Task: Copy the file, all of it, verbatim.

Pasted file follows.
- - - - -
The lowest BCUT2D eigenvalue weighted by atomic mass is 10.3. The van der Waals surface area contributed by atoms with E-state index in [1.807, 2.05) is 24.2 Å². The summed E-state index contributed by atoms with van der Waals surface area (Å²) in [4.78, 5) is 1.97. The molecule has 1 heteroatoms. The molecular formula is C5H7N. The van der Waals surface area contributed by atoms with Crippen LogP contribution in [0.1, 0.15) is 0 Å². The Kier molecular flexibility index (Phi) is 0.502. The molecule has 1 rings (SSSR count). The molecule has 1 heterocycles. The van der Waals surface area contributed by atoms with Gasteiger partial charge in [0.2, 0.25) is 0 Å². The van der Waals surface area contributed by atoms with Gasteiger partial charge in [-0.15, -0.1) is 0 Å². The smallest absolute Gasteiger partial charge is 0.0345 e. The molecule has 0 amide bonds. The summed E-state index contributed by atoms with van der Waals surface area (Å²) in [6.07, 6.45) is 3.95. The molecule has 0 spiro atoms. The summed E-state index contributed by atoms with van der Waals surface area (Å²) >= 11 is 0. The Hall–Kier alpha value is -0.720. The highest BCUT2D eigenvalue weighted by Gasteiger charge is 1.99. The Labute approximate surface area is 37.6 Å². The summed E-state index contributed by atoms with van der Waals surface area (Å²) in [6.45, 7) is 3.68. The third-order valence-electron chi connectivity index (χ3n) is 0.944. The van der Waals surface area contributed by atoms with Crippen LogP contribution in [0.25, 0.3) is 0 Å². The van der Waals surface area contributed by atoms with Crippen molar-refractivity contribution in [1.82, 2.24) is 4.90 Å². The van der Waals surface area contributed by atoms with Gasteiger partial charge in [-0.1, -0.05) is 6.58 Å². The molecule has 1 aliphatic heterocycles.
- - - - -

The lowest BCUT2D eigenvalue weighted by atomic mass is 10.3. The van der Waals surface area contributed by atoms with E-state index in [1.807, 2.05) is 24.2 Å². The summed E-state index contributed by atoms with van der Waals surface area (Å²) in [4.78, 5) is 1.97. The molecule has 1 heteroatoms. The molecular formula is C5H7N. The van der Waals surface area contributed by atoms with Crippen LogP contribution in [0.1, 0.15) is 0 Å². The Kier molecular flexibility index (Phi) is 0.502. The molecule has 1 rings (SSSR count). The molecule has 1 heterocycles. The van der Waals surface area contributed by atoms with Gasteiger partial charge in [0.2, 0.25) is 0 Å². The van der Waals surface area contributed by atoms with Gasteiger partial charge in [-0.15, -0.1) is 0 Å². The smallest absolute Gasteiger partial charge is 0.0345 e. The molecule has 0 amide bonds. The summed E-state index contributed by atoms with van der Waals surface area (Å²) in [6.07, 6.45) is 3.95. The molecule has 0 spiro atoms. The summed E-state index contributed by atoms with van der Waals surface area (Å²) >= 11 is 0. The Hall–Kier alpha value is -0.720. The highest BCUT2D eigenvalue weighted by Gasteiger charge is 1.99. The Labute approximate surface area is 37.6 Å². The summed E-state index contributed by atoms with van der Waals surface area (Å²) in [6.45, 7) is 3.68. The third-order valence-electron chi connectivity index (χ3n) is 0.944. The van der Waals surface area contributed by atoms with Crippen LogP contribution in [0.25, 0.3) is 0 Å². The van der Waals surface area contributed by atoms with Crippen molar-refractivity contribution in [1.82, 2.24) is 4.90 Å². The van der Waals surface area contributed by atoms with Gasteiger partial charge in [-0.1, -0.05) is 6.58 Å². The molecule has 1 aliphatic heterocycles.